I ventured there and back several times over the long weekend and I am filled with energy and creativity. The gift of inspiration which comes to us all, through these magical worlds created in clay and on canvas, or with dozens of casters, or wax, stretched plastic, neon lights, nails, scrap metal, glass, recycled detritus, solid graphite, rock, wood, plastic, and any other manner of medium, not least of which is of course paint…and all with love and passion.
This is the stuff that changes the world with hope and connection. Where art lives, people thrive and prosper, and yet then still so much is left unseen, but by a privileged few of us. We can take time out of our work lives at our leisure, or make it part of our work lives. How do we share it out to the broader community? How do we offer our art up to the masses?
There is a kind of spontaneous optimism that happens when individual minds are exposed to the unbridled imagination of an artistic endeavor. Music and beauty lift the spirit and the heart, and I believe that collectively as artists and patrons of the arts, that we have to do more to share our world to every corner of society.
Laura Fried, Artistic Director of the Seattle Art Fair, says it beautifully in her press release, “Our goal with the program is to connect with a broad audience at a time when locals and tourists alike alight this beautiful city, and to offer encounters with contemporary art in meaningful and surprising ways.”
At this strained time in our modern history, with cultural tensions, terrorism and Trump on the rise, ignorance and fear abound. It is now when we need to take every measure to bring art programs back into schools and into hearts. I am so proud to have committed my weekend to supporting CoCA’s mission, whose core focus is to open the conversation about contemporary art, across borders and social boundaries.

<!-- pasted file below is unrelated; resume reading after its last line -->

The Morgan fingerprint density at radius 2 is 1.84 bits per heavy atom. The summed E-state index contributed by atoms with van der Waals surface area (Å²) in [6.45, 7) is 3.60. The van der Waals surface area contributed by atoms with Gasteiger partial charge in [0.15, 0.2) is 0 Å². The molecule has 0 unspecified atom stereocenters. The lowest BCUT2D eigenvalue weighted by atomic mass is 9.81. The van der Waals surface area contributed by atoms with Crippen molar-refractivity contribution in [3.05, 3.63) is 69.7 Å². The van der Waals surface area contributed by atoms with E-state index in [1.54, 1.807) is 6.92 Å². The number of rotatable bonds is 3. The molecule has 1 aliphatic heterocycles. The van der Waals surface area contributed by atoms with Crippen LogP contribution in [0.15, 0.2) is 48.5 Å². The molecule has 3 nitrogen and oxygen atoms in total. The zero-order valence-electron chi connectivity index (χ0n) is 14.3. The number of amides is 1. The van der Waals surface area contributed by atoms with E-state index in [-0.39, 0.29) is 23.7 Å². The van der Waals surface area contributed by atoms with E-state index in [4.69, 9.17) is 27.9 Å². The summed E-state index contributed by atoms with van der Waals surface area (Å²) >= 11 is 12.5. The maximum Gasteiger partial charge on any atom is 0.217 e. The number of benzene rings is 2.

Art educates, and provides solace and refuge. On both biophysical and metaphysical levels, the very essence of imagination provides measurable beneficial improvements in our brain synapses and neural networks. Thus, generating the impetus to learn and grow, and enhance our moods, and our energy and drive, and our hope.
Art is as critical to life as is freedom. Life without either is void. This is how dictatorships like Germany and Russia were able to so deeply control their people during those infamous and deadly decades which mar our collective history. They killed the artists, or banished them to Siberia, and stole the artworks (which they of course kept for their private solace). They broke the spirit of their people and were then able to easily take control for their evil and most foul business.
Art, and poetry, and literature, and dance, and music heal us all. Thank God we are not dealing with such aggressive powers and chaos of those dark times. But, something has got to give. I am grateful for my white middle class privilege, which has given me a rare gift to share for beauty and healing works for the betterment of all. If I can do more art, by golly I must do it, and my part to bring the language of art to the farthest reaches of my community.
Under the creative direction of our ED Nichole DeMent, CoCA is headlong into a highly acclaimed series of exhibitions at our PS35 Gallery, and I could not be more proud to be a part of it all. These are absolutely the right conversations to be happening right now, AND, how do we do more to generate ongoing conversations into the future?
As artists and supporters, indeed as individuals, I believe it is all of our collective responsibility to do our bit for the effort to bring beauty and imagination into the world, and to combat ignorance, fear and the resulting violence. I am so very inspired by it all this weekend down at SAF, and I feel compelled to do more to share art outside our cloistered walls. I want others to be as inspired as I feel now. Fingers cross, and gears locked in!
For now I will begin by sharing below a few of my favorite pieces from the Seattle Art Fair and neighboring Seattle area artist exhibition Out of Site (at King Street Station).